The C-list polymath Emma Kennedy's account of her misadventures travelling across the US in the 1980s is humorous but predictable.
I Left My Tent in San Francisco: A superficial travel tale
There are not many clues on the dust jacket as to why anyone should be interested in Emma Kennedy's account of a post-university jaunt across 1980s America with her best mate, Dee.
A couple of clicks on Google reveal that Kennedy is a vaguely familiar C-list polymath whose credits include a number of minor movie roles and some British radio and TV comedies. Inevitably she blogs and Tweets ("I'm up. Deal with it.")
I Left My Tent in San Francisco is her follow-up to another camping-themed memoir The Tent, the Bucket and Me, after which the genre is surely exhausted.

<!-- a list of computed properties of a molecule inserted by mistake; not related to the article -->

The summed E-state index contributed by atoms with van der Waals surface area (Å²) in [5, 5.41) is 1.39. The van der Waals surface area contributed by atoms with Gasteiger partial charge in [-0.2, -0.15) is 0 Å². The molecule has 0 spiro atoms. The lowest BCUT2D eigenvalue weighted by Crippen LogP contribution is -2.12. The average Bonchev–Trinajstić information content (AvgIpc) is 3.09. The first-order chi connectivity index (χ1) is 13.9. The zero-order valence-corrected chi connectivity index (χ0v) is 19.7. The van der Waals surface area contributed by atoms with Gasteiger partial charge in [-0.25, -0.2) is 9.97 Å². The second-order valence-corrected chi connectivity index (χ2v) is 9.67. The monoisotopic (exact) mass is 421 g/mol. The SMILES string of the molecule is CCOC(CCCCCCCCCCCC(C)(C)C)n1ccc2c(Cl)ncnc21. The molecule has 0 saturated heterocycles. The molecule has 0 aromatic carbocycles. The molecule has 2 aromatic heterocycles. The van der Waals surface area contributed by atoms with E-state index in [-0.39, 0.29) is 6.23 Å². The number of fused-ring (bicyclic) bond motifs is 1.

This time Kennedy sets out from Los Angeles, intent (no pun intended) on arriving in New York despite having a budget of just $700.
A series of predictable misadventures follow. Kennedy is hit by an earthquake, gets sprayed by a skunk, is taken for a ride by a midget adult film producer in a Ferrari and risks the wrath of a dead voodoo priestess in New Orleans. The lasting impression is of more embroidery than a room full of medieval tapestries.